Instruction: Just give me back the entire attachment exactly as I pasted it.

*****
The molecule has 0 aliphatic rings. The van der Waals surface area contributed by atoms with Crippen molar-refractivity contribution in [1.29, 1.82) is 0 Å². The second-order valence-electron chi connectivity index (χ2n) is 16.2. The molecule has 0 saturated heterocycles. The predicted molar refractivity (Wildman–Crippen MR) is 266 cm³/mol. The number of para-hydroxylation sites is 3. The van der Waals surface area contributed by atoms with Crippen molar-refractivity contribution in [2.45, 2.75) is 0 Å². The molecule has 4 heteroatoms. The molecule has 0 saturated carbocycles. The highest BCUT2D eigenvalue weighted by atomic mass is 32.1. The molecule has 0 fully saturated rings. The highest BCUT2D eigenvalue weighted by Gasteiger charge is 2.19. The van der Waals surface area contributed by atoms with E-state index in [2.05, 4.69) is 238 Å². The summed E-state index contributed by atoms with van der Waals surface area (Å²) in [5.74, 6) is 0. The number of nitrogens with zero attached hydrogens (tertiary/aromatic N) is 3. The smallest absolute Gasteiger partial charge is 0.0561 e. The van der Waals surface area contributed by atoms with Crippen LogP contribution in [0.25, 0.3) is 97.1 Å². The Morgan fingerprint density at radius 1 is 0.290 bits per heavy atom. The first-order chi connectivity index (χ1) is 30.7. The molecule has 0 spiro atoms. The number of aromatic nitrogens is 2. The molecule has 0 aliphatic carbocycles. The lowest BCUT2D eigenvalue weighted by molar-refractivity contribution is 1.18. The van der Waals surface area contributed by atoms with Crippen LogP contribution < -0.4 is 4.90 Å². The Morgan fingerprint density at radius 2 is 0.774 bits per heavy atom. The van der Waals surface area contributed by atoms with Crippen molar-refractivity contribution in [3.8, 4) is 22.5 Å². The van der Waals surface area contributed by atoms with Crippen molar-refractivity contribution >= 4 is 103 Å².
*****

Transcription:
The molecule has 0 aliphatic rings. The van der Waals surface area contributed by atoms with Crippen molar-refractivity contribution in [1.29, 1.82) is 0 Å². The second-order valence-electron chi connectivity index (χ2n) is 16.2. The molecule has 0 saturated heterocycles. The predicted molar refractivity (Wildman–Crippen MR) is 266 cm³/mol. The number of para-hydroxylation sites is 3. The van der Waals surface area contributed by atoms with Crippen molar-refractivity contribution in [2.45, 2.75) is 0 Å². The molecule has 4 heteroatoms. The molecule has 0 saturated carbocycles. The highest BCUT2D eigenvalue weighted by atomic mass is 32.1. The molecule has 0 fully saturated rings. The highest BCUT2D eigenvalue weighted by Gasteiger charge is 2.19. The van der Waals surface area contributed by atoms with E-state index in [2.05, 4.69) is 238 Å². The summed E-state index contributed by atoms with van der Waals surface area (Å²) in [5.74, 6) is 0. The number of nitrogens with zero attached hydrogens (tertiary/aromatic N) is 3. The smallest absolute Gasteiger partial charge is 0.0561 e. The van der Waals surface area contributed by atoms with Crippen LogP contribution in [0.25, 0.3) is 97.1 Å². The Morgan fingerprint density at radius 1 is 0.290 bits per heavy atom. The first-order chi connectivity index (χ1) is 30.7. The molecule has 0 spiro atoms. The number of aromatic nitrogens is 2. The molecule has 0 aliphatic carbocycles. The lowest BCUT2D eigenvalue weighted by molar-refractivity contribution is 1.18. The van der Waals surface area contributed by atoms with Crippen LogP contribution < -0.4 is 4.90 Å². The Morgan fingerprint density at radius 2 is 0.774 bits per heavy atom. The van der Waals surface area contributed by atoms with Crippen molar-refractivity contribution in [3.8, 4) is 22.5 Å². The van der Waals surface area contributed by atoms with Crippen molar-refractivity contribution >= 4 is 103 Å².